Drosophila (Drosophila) nigrosparsa is a habitat specialist restricted to the European montane/alpine zone (Bächli 2008). Mountain biodiversity is considered highly vulnerable to ongoing climate warming (IPCC 2013), and organisms at high altitudes have only limited possibility to shift to cooler habitats at elevations above (Pertoldi & Bach 2007). For such species, rapid evolution may offer a solution for long-term survival. We are establishing D. nigrosparsa as a model system to test the extent and tempo...

Data from: \"You are not what you eat: massive parallel sequencing reveals that gut microbiome is not diet-related in larval Dilophus febrilis (Diptera: Bibionidae)\" in Genomic Resources Notes Accepted 1 June 2015 to 31 July 2015

Alexander Rief, Wolfgang Arthofer, Birgit C. Schlick-Steiner, Florian M. Steiner & Julia Seeber
This article documents the public availability of metagenome sequence data from 454 amplicon sequencing of larval dipteran gut (Dilophus febrilis) and their potential food sources dwarf shrub litter (Vaccinium gaultheroides), grass litter (Dactylis glomerata), and cow dung (Bos primigenius taurus).

Data from: \"NGS based generation of expressed sequence tags for Lymantria dispar and Lymantria monacha, two closely related lepidopteran species with different responses to parasitism by Glyptapanteles liparidis\" in Genomic Resources Notes accepted 1 December 2013 to 31 January 2014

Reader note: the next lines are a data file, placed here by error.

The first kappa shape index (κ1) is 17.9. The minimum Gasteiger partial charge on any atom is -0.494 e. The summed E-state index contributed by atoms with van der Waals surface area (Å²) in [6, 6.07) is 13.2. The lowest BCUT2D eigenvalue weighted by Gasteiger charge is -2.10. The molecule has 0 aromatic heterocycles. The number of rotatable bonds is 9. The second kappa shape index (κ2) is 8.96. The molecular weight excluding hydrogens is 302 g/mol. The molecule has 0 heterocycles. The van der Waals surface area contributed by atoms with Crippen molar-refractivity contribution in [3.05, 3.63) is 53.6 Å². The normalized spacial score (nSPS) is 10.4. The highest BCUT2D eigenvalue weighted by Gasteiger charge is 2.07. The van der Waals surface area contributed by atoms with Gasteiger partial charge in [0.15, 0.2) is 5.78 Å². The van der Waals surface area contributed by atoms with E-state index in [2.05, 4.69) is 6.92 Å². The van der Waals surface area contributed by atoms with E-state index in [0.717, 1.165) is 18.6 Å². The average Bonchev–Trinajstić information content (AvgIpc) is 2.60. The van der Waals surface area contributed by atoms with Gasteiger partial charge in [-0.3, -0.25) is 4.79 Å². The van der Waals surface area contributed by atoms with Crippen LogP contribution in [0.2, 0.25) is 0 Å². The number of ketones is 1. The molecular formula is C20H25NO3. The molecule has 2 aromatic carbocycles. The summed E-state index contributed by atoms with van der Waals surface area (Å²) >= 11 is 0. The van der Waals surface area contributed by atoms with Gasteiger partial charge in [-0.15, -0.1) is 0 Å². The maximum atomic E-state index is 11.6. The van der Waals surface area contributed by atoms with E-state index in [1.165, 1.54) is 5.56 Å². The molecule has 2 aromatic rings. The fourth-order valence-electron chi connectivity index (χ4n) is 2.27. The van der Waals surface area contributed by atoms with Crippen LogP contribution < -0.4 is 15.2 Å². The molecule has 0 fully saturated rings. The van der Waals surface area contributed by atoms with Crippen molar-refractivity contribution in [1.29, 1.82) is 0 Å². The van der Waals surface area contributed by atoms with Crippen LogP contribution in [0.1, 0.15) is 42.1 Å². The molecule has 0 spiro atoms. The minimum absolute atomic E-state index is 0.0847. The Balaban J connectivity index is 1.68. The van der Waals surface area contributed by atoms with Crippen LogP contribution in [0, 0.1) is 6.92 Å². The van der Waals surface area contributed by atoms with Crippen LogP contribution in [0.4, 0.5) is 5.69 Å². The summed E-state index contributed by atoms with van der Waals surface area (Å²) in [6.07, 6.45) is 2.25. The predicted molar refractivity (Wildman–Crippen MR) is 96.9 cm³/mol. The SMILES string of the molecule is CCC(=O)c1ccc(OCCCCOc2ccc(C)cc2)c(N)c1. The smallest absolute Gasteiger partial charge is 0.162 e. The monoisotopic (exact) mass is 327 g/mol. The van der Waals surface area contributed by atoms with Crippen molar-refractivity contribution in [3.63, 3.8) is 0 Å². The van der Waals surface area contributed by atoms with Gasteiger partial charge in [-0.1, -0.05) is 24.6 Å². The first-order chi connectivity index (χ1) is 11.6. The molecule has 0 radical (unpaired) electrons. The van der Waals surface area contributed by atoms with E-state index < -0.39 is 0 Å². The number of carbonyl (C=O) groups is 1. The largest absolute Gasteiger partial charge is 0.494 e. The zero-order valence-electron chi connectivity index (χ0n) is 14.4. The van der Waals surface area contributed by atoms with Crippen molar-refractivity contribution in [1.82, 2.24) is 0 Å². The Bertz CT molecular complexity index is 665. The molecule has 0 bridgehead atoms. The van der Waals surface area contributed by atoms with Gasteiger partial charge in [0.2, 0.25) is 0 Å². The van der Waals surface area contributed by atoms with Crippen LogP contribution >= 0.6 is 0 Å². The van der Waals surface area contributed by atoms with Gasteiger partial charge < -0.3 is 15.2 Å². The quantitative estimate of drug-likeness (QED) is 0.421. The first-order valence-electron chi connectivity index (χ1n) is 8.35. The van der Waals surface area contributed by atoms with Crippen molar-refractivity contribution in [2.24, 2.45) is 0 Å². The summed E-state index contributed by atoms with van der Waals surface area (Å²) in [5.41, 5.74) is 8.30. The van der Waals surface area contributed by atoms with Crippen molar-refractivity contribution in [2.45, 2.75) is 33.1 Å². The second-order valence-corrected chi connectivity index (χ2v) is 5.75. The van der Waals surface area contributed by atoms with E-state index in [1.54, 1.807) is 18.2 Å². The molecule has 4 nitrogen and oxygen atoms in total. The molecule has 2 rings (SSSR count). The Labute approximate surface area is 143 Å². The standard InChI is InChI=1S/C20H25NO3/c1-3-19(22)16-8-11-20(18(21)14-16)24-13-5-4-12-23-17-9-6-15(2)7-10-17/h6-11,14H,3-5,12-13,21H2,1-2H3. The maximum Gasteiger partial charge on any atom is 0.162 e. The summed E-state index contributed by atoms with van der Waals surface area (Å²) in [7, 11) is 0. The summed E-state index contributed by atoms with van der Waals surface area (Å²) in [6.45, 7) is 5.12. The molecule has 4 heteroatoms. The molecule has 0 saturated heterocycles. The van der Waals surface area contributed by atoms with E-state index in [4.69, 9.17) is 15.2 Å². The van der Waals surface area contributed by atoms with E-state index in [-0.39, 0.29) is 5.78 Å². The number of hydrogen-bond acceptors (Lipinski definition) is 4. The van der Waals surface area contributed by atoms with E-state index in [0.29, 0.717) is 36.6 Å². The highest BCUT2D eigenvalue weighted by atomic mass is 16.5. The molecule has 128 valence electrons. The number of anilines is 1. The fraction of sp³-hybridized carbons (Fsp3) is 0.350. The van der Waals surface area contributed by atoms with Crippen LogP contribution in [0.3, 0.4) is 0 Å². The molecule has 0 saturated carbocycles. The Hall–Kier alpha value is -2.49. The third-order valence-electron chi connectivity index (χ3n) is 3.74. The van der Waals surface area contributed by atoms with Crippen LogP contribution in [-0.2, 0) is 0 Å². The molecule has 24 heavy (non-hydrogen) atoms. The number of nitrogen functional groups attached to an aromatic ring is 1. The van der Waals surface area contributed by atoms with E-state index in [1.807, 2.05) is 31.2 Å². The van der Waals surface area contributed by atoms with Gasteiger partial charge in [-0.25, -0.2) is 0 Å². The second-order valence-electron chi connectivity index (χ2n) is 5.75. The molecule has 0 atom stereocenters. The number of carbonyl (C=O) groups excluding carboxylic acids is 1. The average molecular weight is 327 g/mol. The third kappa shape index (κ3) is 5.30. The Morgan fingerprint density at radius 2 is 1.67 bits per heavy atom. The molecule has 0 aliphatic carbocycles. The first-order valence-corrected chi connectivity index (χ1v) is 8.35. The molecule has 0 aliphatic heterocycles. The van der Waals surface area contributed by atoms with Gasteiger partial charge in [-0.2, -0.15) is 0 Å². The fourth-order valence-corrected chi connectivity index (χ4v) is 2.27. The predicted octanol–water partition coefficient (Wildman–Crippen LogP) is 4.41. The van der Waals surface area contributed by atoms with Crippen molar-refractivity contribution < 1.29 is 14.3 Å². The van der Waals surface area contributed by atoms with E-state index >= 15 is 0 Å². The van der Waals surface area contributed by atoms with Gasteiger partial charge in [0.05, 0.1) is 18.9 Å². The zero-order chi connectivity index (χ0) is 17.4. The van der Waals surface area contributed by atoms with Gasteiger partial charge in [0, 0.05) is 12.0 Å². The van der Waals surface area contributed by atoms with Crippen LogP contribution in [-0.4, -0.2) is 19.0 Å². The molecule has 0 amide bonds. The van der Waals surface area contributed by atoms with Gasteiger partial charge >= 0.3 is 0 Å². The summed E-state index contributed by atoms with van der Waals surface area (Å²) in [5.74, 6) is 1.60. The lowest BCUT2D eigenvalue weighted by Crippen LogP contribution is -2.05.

Wolfgang Arthofer, Birgit C. Schlick-Steiner, Florian M. Steiner, Christa Schafellner, Gregor A. Wachter, Anthony R. Clarke, Nagalingam Kumaran & Peter J. Prentis
Introduction: The gypsy moth, Lymantria dispar, and the nun moth, Lymantria monacha, are closely related species (Lepidoptera, Lymantriidae), co-seasonal and economically important forest pests on broadleaf and coniferous trees. In Central Europe, gypsy moth larvae are frequently parasitized by the gregarious, endoparasitic wasp Glyptapanteles liparidis (Hymenoptera, Braconidae). At oviposition, the female wasp injects between 10 and up to 100 eggs into the hemocoel of a single host larva, together with venom and calyx fluid containing...